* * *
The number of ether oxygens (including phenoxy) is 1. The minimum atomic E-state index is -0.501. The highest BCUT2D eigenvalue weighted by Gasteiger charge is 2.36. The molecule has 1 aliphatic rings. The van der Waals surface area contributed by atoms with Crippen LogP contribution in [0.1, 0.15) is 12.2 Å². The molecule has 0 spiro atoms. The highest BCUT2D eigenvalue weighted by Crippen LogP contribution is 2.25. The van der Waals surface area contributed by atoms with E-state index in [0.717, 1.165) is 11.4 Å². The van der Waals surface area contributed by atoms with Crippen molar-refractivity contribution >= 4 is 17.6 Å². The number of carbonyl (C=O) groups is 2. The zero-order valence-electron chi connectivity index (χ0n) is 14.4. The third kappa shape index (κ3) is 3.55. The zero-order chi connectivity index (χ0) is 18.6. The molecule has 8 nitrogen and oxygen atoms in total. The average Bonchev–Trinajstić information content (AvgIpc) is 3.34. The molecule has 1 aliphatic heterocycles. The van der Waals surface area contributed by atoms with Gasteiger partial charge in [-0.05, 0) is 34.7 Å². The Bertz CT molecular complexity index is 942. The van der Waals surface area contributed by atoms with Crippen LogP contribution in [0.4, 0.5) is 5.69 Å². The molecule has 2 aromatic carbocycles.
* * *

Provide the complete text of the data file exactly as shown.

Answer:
The number of ether oxygens (including phenoxy) is 1. The minimum atomic E-state index is -0.501. The highest BCUT2D eigenvalue weighted by Gasteiger charge is 2.36. The molecule has 1 aliphatic rings. The van der Waals surface area contributed by atoms with Crippen LogP contribution in [0.1, 0.15) is 12.2 Å². The molecule has 0 spiro atoms. The highest BCUT2D eigenvalue weighted by Crippen LogP contribution is 2.25. The van der Waals surface area contributed by atoms with E-state index in [0.717, 1.165) is 11.4 Å². The van der Waals surface area contributed by atoms with Crippen molar-refractivity contribution >= 4 is 17.6 Å². The number of carbonyl (C=O) groups is 2. The zero-order valence-electron chi connectivity index (χ0n) is 14.4. The third kappa shape index (κ3) is 3.55. The zero-order chi connectivity index (χ0) is 18.6. The molecule has 8 nitrogen and oxygen atoms in total. The average Bonchev–Trinajstić information content (AvgIpc) is 3.34. The molecule has 1 aliphatic heterocycles. The van der Waals surface area contributed by atoms with Gasteiger partial charge in [-0.05, 0) is 34.7 Å². The Bertz CT molecular complexity index is 942. The van der Waals surface area contributed by atoms with Crippen LogP contribution in [0.4, 0.5) is 5.69 Å². The molecule has 2 aromatic carbocycles.